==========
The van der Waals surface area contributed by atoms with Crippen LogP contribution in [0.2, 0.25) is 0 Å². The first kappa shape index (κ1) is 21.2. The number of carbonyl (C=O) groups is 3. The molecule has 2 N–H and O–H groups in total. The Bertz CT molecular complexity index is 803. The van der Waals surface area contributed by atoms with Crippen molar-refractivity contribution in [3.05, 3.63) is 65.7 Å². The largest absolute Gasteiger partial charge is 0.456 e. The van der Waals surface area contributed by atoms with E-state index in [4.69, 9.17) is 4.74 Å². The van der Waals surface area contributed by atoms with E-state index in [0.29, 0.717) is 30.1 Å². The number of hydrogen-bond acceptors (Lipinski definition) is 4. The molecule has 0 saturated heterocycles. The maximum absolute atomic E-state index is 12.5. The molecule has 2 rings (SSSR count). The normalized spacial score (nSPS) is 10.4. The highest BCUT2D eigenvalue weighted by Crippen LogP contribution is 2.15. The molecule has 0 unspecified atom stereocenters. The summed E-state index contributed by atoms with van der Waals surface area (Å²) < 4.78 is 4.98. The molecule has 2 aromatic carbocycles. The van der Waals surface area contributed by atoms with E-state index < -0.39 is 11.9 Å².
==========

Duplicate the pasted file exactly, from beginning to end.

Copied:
The van der Waals surface area contributed by atoms with Crippen LogP contribution in [0.2, 0.25) is 0 Å². The first kappa shape index (κ1) is 21.2. The number of carbonyl (C=O) groups is 3. The molecule has 2 N–H and O–H groups in total. The Bertz CT molecular complexity index is 803. The van der Waals surface area contributed by atoms with Crippen molar-refractivity contribution in [3.05, 3.63) is 65.7 Å². The largest absolute Gasteiger partial charge is 0.456 e. The van der Waals surface area contributed by atoms with E-state index in [4.69, 9.17) is 4.74 Å². The van der Waals surface area contributed by atoms with E-state index in [0.29, 0.717) is 30.1 Å². The number of hydrogen-bond acceptors (Lipinski definition) is 4. The molecule has 0 saturated heterocycles. The maximum absolute atomic E-state index is 12.5. The molecule has 2 rings (SSSR count). The normalized spacial score (nSPS) is 10.4. The highest BCUT2D eigenvalue weighted by Crippen LogP contribution is 2.15. The molecule has 0 unspecified atom stereocenters. The summed E-state index contributed by atoms with van der Waals surface area (Å²) < 4.78 is 4.98. The molecule has 2 aromatic carbocycles. The van der Waals surface area contributed by atoms with E-state index < -0.39 is 11.9 Å².